Consultations should be mindful of the history of Indigenous broadcasting and conducted in a culturally sensitive manner. The inclusion of relevant policy background information and recognition of Indigenous languages was deemed essential to a meaningful consultation process, as was seeking the viewpoints of Elders and youth. Participants also spoke of the importance of respecting protocol and ensuring some form of compensation for Indigenous participants’ time, knowledge and expertise.

The importance of understanding the broadcasting needs of Indigenous Peoples living in both urban and rural areas, including Northern and remote communities, was clearly communicated throughout the sessions. To ensure a high level of participation, a variety of outreach methods were recommended, including Public Service Announcements on community radio and local television stations and social media, and direct communication with community leadership. Participants stressed that consultations should be transparent and based on principles of consensus-building.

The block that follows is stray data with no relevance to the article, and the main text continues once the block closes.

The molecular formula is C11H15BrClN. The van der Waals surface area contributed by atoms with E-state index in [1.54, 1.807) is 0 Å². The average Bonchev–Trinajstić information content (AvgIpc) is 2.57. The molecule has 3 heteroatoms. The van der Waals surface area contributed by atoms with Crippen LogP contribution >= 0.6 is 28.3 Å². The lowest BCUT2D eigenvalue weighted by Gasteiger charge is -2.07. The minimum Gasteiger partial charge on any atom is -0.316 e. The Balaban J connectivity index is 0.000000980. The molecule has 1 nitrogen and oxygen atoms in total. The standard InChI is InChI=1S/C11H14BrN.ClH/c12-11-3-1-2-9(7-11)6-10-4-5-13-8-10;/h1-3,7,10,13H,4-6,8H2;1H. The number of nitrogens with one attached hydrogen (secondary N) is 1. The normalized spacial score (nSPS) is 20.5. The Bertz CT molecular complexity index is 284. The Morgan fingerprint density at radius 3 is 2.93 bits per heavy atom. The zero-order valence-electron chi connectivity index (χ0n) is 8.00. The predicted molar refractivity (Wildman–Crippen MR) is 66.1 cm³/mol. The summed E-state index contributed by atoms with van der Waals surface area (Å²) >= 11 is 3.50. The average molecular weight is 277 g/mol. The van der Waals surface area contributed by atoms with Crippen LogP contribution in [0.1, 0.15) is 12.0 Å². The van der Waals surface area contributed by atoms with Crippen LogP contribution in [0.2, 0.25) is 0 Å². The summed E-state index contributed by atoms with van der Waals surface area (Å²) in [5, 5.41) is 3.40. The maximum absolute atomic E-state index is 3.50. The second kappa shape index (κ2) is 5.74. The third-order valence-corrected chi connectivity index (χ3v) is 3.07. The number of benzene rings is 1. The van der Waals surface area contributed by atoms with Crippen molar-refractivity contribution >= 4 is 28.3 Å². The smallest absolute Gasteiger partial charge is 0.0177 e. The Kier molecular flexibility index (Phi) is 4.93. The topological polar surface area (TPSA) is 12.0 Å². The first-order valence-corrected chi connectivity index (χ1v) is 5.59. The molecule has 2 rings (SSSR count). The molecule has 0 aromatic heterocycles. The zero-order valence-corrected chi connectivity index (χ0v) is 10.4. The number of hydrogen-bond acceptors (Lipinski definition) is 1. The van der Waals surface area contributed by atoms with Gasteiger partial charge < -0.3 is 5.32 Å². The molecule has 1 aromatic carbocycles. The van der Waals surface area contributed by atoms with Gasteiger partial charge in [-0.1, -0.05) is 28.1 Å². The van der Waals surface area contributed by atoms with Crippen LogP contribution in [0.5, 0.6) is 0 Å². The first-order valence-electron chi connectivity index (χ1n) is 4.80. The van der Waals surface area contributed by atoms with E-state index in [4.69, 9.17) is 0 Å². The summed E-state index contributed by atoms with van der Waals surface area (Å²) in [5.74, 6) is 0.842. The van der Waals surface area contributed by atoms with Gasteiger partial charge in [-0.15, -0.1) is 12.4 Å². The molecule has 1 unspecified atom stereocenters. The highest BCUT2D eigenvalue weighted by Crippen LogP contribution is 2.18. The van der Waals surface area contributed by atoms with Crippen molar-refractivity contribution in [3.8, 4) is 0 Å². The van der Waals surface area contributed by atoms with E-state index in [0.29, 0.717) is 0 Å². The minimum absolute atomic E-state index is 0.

What is working well

Participants showed appreciation for the format of the early engagement sessions, indicating they were respectful of Indigenous traditions. They appreciated that the sessions were organized and moderated by Indigenous facilitators.

We heard how Indigenous communities have shown tremendous resilience and are striving to succeed in the media and broadcasting industries. Indigenous talent in audio and audio-visual content creation and production is abundant. The role of Indigenous radio in supporting Indigenous music artists and helping Indigenous communities to reclaim their language and culture was identified as a success factor. Nurturing successful Indigenous music communities, such as the one in Manitoba, was acknowledged as playing a key role in achieving recognition of Indigenous artists and their music. The Indigenous Screen Office was noted as an important initiative in supporting Indigenous storytelling through film.

Participants also praised the establishment of the Aboriginal Peoples Television Network (APTN), which gives a voice to Indigenous creators. CBC North was also said to be locally focused, and viewed as a successful model according to some participants. Others spoke of certain non-Indigenous organizations that are considered allies and are increasingly working to help promote Indigenous content.